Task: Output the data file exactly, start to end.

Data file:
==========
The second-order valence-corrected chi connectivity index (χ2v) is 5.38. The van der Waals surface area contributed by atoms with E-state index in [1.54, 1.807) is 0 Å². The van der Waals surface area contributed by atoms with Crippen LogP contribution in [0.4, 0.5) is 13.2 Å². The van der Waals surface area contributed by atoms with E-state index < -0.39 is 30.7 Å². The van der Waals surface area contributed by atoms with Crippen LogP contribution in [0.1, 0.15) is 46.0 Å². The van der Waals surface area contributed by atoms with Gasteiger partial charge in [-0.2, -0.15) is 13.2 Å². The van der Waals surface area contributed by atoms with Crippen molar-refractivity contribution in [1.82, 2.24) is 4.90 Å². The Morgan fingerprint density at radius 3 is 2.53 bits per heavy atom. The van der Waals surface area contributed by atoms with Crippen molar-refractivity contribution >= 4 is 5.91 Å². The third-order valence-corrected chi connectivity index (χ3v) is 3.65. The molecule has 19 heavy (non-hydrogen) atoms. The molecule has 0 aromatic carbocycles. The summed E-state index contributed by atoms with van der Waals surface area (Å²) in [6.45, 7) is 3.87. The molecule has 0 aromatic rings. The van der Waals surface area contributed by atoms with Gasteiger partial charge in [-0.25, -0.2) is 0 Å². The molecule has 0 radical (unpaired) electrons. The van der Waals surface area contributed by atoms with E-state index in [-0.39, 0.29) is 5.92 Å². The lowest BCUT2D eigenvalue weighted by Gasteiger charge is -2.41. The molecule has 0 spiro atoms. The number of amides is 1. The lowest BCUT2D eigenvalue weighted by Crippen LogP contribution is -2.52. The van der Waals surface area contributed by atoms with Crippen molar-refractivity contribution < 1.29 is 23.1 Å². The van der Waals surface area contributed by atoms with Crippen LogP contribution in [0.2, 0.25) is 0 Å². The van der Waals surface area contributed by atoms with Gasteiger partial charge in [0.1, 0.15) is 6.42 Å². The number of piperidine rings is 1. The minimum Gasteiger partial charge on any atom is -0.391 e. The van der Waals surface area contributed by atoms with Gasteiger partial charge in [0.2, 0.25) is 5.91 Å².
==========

The second-order valence-corrected chi connectivity index (χ2v) is 5.38. The van der Waals surface area contributed by atoms with E-state index in [1.54, 1.807) is 0 Å². The van der Waals surface area contributed by atoms with Crippen LogP contribution in [0.4, 0.5) is 13.2 Å². The van der Waals surface area contributed by atoms with E-state index < -0.39 is 30.7 Å². The van der Waals surface area contributed by atoms with Crippen LogP contribution in [0.1, 0.15) is 46.0 Å². The van der Waals surface area contributed by atoms with Gasteiger partial charge in [-0.2, -0.15) is 13.2 Å². The van der Waals surface area contributed by atoms with Crippen molar-refractivity contribution in [1.82, 2.24) is 4.90 Å². The Morgan fingerprint density at radius 3 is 2.53 bits per heavy atom. The van der Waals surface area contributed by atoms with Crippen molar-refractivity contribution >= 4 is 5.91 Å². The third-order valence-corrected chi connectivity index (χ3v) is 3.65. The molecule has 19 heavy (non-hydrogen) atoms. The molecule has 0 aromatic carbocycles. The summed E-state index contributed by atoms with van der Waals surface area (Å²) in [6.45, 7) is 3.87. The molecule has 0 aromatic rings. The van der Waals surface area contributed by atoms with Gasteiger partial charge in [-0.25, -0.2) is 0 Å². The molecule has 0 radical (unpaired) electrons. The van der Waals surface area contributed by atoms with E-state index in [-0.39, 0.29) is 5.92 Å². The lowest BCUT2D eigenvalue weighted by Gasteiger charge is -2.41. The molecule has 0 spiro atoms. The number of amides is 1. The lowest BCUT2D eigenvalue weighted by Crippen LogP contribution is -2.52. The van der Waals surface area contributed by atoms with Crippen molar-refractivity contribution < 1.29 is 23.1 Å². The van der Waals surface area contributed by atoms with Crippen LogP contribution in [0.2, 0.25) is 0 Å². The van der Waals surface area contributed by atoms with Gasteiger partial charge in [0.1, 0.15) is 6.42 Å². The number of piperidine rings is 1. The minimum Gasteiger partial charge on any atom is -0.391 e. The van der Waals surface area contributed by atoms with Gasteiger partial charge in [0.2, 0.25) is 5.91 Å².